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John-Michael, I saw Asylmuratova dance Esmeralda (pas de six, I think it is?) twice. Alexandra does not exaggerate in calling it "wondrous". one of her very best parts, which is saying a lot. if you can find the video I believe you'd be stunned. she certainly does a lot for a tambourine....

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hadn't seen this before, so pardon the lateness. (probably jeannie hasn't seen it either, or she'd have added to the info. here.) when i was in st.petersburg in 1995 the maly theater ballet then renamed mussorgsky theater, was still doing an ESMERALDA (full-evening prod. in 2 acts), i think the staging's provenance came via tatiana vecheslova, once a famous esmeralda herself, who helped gusev stage this version; probably in '95 the prod. had been tinkered w/ by boyarchikov, the maly theater's ballet master. both the 'diana and acteon' and the famous 'pas de six,' w/ the tambourine, were there, tho' any number of details read about from the Perrot era were not. (that production led me to realize that music we'd associated w/ LA BAYADERE was in fact formerly from ESMERALDA - i refer here the music k.sergeyev's BAYADERE uses for the nikiya/slave duet in the rajah's palace and then used by makarova for the candle dance in her BAYADERE's last act. and to be sure now the kirov notes for the recent BAYADERE revival claim that this musical selection is indeed music from ESMERALDA and thus by pugni.)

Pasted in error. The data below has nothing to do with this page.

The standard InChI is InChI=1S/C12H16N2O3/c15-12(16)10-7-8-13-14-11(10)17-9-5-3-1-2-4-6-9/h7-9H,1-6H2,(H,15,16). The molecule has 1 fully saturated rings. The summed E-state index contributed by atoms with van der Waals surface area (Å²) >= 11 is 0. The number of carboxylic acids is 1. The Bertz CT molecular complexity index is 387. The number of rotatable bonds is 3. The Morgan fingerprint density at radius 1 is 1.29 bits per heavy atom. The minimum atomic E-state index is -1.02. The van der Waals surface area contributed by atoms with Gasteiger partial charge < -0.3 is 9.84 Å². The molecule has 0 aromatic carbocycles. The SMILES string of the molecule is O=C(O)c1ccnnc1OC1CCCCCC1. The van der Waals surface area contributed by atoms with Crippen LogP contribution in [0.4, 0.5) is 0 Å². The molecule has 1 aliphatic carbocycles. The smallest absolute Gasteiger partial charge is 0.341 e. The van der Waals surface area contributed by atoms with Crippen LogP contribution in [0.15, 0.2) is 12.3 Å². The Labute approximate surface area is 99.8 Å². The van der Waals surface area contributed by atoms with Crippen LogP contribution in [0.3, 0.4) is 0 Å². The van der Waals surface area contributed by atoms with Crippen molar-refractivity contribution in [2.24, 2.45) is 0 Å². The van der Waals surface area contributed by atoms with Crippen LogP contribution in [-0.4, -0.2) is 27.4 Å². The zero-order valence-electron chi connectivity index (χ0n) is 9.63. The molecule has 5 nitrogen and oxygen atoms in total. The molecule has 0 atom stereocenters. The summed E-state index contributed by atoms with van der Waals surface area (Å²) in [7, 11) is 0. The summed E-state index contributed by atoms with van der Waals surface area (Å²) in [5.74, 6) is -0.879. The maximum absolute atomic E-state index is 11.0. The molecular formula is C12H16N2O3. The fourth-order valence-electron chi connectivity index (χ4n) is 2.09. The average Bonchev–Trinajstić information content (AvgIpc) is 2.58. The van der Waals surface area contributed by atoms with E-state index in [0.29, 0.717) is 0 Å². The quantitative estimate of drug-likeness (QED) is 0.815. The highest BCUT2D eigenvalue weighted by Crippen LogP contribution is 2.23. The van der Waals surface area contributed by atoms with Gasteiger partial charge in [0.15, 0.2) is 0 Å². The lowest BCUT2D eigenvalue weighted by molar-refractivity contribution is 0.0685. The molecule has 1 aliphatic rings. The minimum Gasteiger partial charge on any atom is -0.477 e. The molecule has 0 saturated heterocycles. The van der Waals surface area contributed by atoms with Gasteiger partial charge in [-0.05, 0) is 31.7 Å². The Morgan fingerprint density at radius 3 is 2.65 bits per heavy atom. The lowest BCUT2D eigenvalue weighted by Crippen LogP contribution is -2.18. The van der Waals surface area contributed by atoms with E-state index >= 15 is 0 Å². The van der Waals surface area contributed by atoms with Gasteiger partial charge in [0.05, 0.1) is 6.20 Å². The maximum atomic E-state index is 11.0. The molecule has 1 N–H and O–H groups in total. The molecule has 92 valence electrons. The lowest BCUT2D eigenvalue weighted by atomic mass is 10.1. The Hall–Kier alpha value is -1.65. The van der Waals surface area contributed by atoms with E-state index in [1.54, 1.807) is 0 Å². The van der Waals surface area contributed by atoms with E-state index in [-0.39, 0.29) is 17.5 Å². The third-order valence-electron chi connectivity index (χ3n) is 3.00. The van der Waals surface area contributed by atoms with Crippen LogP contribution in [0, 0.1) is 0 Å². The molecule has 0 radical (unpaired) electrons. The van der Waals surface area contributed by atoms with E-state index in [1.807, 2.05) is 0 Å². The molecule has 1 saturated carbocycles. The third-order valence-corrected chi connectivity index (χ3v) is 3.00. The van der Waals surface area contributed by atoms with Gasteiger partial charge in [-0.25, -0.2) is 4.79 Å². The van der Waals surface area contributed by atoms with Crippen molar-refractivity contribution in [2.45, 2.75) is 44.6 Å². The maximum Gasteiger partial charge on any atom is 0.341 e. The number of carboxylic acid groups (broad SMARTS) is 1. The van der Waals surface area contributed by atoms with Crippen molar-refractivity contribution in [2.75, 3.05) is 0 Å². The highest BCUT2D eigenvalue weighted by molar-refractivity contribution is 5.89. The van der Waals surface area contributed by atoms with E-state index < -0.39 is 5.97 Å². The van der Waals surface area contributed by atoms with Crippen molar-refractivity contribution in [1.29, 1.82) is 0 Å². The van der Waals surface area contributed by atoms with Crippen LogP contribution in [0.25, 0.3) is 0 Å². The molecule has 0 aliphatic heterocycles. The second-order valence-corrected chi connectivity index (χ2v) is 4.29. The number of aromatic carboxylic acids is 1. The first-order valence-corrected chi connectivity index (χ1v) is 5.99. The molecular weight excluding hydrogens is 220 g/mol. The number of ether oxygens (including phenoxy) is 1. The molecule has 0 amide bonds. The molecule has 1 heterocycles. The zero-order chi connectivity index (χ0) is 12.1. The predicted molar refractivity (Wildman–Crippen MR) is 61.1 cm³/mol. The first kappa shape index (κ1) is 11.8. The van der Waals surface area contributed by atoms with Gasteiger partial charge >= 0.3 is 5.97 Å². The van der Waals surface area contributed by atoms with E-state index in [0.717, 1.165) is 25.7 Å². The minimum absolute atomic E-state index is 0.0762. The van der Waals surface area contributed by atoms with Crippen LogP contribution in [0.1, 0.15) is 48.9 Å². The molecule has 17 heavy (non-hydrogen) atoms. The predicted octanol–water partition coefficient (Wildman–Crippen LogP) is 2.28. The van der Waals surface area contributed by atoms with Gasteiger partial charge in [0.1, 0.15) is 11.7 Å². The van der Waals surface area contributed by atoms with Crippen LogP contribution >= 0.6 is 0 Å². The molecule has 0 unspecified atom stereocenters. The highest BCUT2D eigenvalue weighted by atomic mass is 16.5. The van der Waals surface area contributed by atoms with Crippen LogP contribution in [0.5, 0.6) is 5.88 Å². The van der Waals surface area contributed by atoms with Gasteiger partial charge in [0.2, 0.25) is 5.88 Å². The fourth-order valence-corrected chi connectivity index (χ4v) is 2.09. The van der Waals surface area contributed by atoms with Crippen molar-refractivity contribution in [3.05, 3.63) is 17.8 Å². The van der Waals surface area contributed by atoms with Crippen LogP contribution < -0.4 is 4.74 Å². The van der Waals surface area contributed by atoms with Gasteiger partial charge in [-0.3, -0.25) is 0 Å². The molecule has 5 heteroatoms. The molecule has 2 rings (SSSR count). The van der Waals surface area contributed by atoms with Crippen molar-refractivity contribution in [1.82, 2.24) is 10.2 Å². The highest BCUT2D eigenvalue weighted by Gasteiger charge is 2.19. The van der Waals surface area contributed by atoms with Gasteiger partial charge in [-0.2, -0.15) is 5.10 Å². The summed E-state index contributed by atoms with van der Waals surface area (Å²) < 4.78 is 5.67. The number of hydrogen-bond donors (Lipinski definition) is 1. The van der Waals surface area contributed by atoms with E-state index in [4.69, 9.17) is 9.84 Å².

jeannie once noted that the 'diana and acteon' number was one that had precedent in another petipa ballet. (was is ROI CANDAUL?) in any case the 'diana and acteon' we see nowadays, often given as a highlight on gala programs, is the work vaganova after godknowswho; the PAS DE SIX, for La Esmeralda, Gringoire, and a quartet of tambourine-tinkling women, is still credited nowadays as petipa's work, tho' likely reworked by any number of further hands. both these are variously recorded on videotape. alas there is no commercial recording of the maly theater's more nearly complete production.

there are btw at least 2 CD recordings of the score. one that i have is 'ESMERALDA, music from the ballet by Cesare Pugni in a 'jewels of russian ballet series' played by the odessa symphony orcherstra of opera and ballet. it's one disk. ADRO RECORDS, 1999 and does not include the music for 'diana and acteon' or for that matter the 'slave/nikiya' number, so perhaps this latter is pugni music originally meant for a diff. pugni ballet.